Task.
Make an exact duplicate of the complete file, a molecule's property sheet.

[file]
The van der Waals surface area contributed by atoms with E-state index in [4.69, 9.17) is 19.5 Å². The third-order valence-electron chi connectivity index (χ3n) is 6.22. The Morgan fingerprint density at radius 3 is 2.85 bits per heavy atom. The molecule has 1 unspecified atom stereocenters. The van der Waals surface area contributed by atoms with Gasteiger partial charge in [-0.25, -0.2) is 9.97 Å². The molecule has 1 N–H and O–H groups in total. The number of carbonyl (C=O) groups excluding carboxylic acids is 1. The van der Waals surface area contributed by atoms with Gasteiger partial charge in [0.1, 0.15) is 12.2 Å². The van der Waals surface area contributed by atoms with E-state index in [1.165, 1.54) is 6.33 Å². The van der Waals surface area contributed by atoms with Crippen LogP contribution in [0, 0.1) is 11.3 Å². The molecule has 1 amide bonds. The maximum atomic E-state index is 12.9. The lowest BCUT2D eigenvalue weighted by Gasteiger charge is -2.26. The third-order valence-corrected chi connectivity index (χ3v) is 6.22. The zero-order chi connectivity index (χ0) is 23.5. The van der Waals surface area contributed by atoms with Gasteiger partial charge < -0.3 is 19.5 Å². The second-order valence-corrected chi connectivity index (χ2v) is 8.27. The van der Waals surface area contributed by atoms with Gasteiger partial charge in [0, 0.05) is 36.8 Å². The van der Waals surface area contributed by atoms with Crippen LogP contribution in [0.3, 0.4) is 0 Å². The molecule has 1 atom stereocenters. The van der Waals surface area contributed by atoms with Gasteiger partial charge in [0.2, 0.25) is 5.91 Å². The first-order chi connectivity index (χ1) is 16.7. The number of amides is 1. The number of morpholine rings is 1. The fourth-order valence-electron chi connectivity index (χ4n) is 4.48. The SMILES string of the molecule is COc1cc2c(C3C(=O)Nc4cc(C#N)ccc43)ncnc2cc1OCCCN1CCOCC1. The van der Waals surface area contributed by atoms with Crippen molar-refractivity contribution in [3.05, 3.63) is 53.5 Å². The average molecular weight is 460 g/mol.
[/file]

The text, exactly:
The van der Waals surface area contributed by atoms with E-state index in [4.69, 9.17) is 19.5 Å². The third-order valence-electron chi connectivity index (χ3n) is 6.22. The Morgan fingerprint density at radius 3 is 2.85 bits per heavy atom. The molecule has 1 unspecified atom stereocenters. The van der Waals surface area contributed by atoms with Gasteiger partial charge in [-0.25, -0.2) is 9.97 Å². The molecule has 1 N–H and O–H groups in total. The number of carbonyl (C=O) groups excluding carboxylic acids is 1. The van der Waals surface area contributed by atoms with Gasteiger partial charge in [0.1, 0.15) is 12.2 Å². The van der Waals surface area contributed by atoms with E-state index in [1.165, 1.54) is 6.33 Å². The van der Waals surface area contributed by atoms with Crippen LogP contribution in [0, 0.1) is 11.3 Å². The molecule has 1 amide bonds. The maximum atomic E-state index is 12.9. The lowest BCUT2D eigenvalue weighted by Gasteiger charge is -2.26. The third-order valence-corrected chi connectivity index (χ3v) is 6.22. The zero-order chi connectivity index (χ0) is 23.5. The van der Waals surface area contributed by atoms with Gasteiger partial charge < -0.3 is 19.5 Å². The second-order valence-corrected chi connectivity index (χ2v) is 8.27. The van der Waals surface area contributed by atoms with Gasteiger partial charge in [0, 0.05) is 36.8 Å². The van der Waals surface area contributed by atoms with Crippen LogP contribution in [0.3, 0.4) is 0 Å². The molecule has 1 atom stereocenters. The van der Waals surface area contributed by atoms with Gasteiger partial charge in [0.2, 0.25) is 5.91 Å². The first-order chi connectivity index (χ1) is 16.7. The number of amides is 1. The number of morpholine rings is 1. The fourth-order valence-electron chi connectivity index (χ4n) is 4.48. The SMILES string of the molecule is COc1cc2c(C3C(=O)Nc4cc(C#N)ccc43)ncnc2cc1OCCCN1CCOCC1. The van der Waals surface area contributed by atoms with Crippen molar-refractivity contribution in [3.05, 3.63) is 53.5 Å². The average molecular weight is 460 g/mol.